I recently had cause to write about Jews and Chinese food for Time. I dilated on the subjected in the broadest and most grandiose of terms, but I was thinking of somebody from a long time ago when I wrote it. I thought of my grandmother, Adele Weiner, the best cook and most loving nana any boy ever had, and a woman who, if nothing else, knew how to cook a wonton.
She was nervous and intense, given to short bursts of temper and giddy flights of laughter. Things I said would crack her up. She and I were the best of friends, and I spent a lot of time in her kitchen. She didn’t cook with any of the things the postmodern ballebust has been taught to value. She used Kitchen Bouquet and Accent and onion powder. She was a prodigious consumer of paprika. And the thing she liked to cook best was Chinese food.
This, of course, was chinese food as the 70s knew it, the take-out Chinese from Ling Nam, which came in folded white cardboard boxes with pagodas on them. The order was the same every time; there was never any question of picking something else off the menu. There was no menu, that I ever saw. There was only moo goo gai pan for my grandfather, and chow mein for her, and pork fried rice for me, and the usual assortment of ribs and egg rolls and shrimp toast that were the whole meal’s reason for being.
My grandmother took it upon herself to recreate these dishes at home, which was a very 70s thing to do. The difference between herself and her other friends, who all lived in old-person apartments with vinyl couch covers and inexplicable pieces of judaica on tables that were never used, was that Nana was a whirlwind in the kitchen. Nothing she had was for show. Except for the couch; that had vinyl on it. But in the kitchen her hands were constantly shimmering with grease, and her blue-and-white polka-dot double knit blouses all had stains on them. The kitchen was tiny, and opened onto a small Miami yard with a single key lime tree, that she never once to my knowledge ever used to make pie with. Pie wasn’t her thing. She liked Chinese food.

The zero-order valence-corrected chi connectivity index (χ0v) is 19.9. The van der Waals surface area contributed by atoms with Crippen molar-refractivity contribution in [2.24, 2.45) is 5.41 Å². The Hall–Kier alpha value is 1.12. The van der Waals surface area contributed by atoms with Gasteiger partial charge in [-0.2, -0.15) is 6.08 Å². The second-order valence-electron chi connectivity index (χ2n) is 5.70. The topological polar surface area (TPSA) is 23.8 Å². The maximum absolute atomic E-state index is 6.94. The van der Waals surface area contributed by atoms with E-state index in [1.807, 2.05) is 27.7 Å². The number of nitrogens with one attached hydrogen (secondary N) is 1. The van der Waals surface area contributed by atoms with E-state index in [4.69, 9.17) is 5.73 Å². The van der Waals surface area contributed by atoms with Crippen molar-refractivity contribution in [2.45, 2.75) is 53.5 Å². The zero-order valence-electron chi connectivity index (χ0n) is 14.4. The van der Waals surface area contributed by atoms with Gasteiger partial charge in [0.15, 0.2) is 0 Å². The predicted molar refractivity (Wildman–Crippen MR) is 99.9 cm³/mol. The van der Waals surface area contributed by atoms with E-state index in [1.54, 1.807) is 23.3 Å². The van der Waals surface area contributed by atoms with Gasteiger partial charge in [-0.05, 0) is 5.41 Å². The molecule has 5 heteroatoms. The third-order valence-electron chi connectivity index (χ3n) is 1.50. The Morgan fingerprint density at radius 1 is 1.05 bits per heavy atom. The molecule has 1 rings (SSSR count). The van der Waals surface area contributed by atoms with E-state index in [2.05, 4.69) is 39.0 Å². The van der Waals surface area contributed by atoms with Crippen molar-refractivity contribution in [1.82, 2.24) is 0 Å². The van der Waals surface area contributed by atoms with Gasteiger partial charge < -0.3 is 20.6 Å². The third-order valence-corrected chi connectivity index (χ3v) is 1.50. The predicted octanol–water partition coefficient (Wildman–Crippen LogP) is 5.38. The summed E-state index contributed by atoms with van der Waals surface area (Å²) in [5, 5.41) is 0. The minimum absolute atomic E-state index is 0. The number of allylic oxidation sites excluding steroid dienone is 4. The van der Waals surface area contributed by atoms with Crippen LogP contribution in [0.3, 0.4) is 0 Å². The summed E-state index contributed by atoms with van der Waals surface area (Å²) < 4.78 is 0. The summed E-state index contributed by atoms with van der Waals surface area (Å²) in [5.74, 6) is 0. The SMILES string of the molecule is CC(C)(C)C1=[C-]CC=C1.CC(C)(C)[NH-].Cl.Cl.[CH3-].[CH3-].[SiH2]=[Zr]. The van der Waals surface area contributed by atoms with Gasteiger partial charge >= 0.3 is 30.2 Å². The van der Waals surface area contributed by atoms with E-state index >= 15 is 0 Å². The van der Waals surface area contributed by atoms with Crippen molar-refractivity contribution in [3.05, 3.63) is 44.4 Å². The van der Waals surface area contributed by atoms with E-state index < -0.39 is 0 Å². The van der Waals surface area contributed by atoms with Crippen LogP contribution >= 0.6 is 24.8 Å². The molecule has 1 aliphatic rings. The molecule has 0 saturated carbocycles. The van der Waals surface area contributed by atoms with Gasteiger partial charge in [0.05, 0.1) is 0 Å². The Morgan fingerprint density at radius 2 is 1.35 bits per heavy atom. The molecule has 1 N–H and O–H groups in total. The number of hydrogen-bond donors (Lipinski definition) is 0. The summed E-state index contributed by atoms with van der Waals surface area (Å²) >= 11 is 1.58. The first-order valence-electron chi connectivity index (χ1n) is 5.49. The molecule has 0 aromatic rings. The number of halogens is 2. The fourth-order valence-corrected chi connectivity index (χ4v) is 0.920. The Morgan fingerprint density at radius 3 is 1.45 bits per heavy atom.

Nana’s wontons were miracles of delicacy, crisp and greaseless and yet simultaneously packed with the lush oomph of ground pork. There were part of a whole procession of dishes that came from that narrow kitchen, and we, her adored, fretted-over family, would sit around drinking tall glasses of Canada Dry ginger ale, and thinking about the big platter of wontons about to come out. They were just a foreshpeis, of course, an appetizer. The main course was a huge pork roast the color of lipstick, and scented with ginger and garlic that had been dry-marinated into the meat by some time spent in the freezer. I remember well the tiny vials of food dye she kept on the top shelf of her pantry, the single least edible item in the entire larder.
By the time she served the meal she would be shvitzing freely, and of course it was impossible to cajole her unto actually sittting down herself. Cooking was something that happened in its own place, for its own sake, an end in itself. If she wanted to sit and relax and eat, she would send her handsome, quiet, loving husband, Bernard “Sonny” Weiner, out to Ling Nam.
I know that Nana made a lot of things besides Chinese food. I even had a spiral-bound book of recipes she and the other ladies at the beauty parlor where she gave manicures part-time had put together. What I would give for it today. Not that any recipe could really capture her dynamic force, her fierce and fervid devotion, her way of wiping egg white on a wonton skin while making conversation with her bored and endlessly chatty grandson. But in any case, those recipes are lost, along with so many memories of her other dishes. All that I remember of that wonderful woman, who was my best friend and my best protector, who took such good care of me when I needed her most, is her wontons. And you wonder why I like Chinese food?